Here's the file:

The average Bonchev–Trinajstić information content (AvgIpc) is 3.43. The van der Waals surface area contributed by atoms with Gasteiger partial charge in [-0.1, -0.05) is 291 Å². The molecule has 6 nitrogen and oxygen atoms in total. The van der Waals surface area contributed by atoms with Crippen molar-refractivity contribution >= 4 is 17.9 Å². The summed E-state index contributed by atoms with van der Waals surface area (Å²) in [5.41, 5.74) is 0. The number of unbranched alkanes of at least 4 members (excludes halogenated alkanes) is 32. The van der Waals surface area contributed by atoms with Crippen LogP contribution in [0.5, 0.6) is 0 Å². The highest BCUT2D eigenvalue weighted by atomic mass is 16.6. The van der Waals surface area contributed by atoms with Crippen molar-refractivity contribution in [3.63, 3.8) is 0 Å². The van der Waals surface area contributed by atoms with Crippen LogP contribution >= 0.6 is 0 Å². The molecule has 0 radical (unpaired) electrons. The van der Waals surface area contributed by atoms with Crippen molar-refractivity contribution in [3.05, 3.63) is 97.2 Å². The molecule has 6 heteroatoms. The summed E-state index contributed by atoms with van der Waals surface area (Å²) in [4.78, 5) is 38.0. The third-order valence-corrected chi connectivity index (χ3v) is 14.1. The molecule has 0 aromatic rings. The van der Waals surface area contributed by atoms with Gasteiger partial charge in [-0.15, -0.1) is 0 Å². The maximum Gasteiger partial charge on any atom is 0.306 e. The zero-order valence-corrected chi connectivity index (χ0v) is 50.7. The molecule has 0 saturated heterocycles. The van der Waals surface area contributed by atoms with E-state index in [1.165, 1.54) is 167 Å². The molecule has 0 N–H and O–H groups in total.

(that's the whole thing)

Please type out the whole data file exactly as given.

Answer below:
The average Bonchev–Trinajstić information content (AvgIpc) is 3.43. The van der Waals surface area contributed by atoms with Gasteiger partial charge in [-0.1, -0.05) is 291 Å². The molecule has 6 nitrogen and oxygen atoms in total. The van der Waals surface area contributed by atoms with Crippen molar-refractivity contribution >= 4 is 17.9 Å². The summed E-state index contributed by atoms with van der Waals surface area (Å²) in [5.41, 5.74) is 0. The number of unbranched alkanes of at least 4 members (excludes halogenated alkanes) is 32. The van der Waals surface area contributed by atoms with Crippen LogP contribution in [0.5, 0.6) is 0 Å². The highest BCUT2D eigenvalue weighted by atomic mass is 16.6. The van der Waals surface area contributed by atoms with Crippen molar-refractivity contribution in [3.63, 3.8) is 0 Å². The van der Waals surface area contributed by atoms with Crippen LogP contribution >= 0.6 is 0 Å². The molecule has 0 radical (unpaired) electrons. The van der Waals surface area contributed by atoms with Crippen molar-refractivity contribution in [3.05, 3.63) is 97.2 Å². The molecule has 6 heteroatoms. The summed E-state index contributed by atoms with van der Waals surface area (Å²) in [4.78, 5) is 38.0. The third-order valence-corrected chi connectivity index (χ3v) is 14.1. The molecule has 0 aromatic rings. The van der Waals surface area contributed by atoms with Gasteiger partial charge in [-0.15, -0.1) is 0 Å². The maximum Gasteiger partial charge on any atom is 0.306 e. The zero-order valence-corrected chi connectivity index (χ0v) is 50.7. The molecule has 0 saturated heterocycles. The van der Waals surface area contributed by atoms with E-state index in [1.165, 1.54) is 167 Å². The molecule has 0 N–H and O–H groups in total.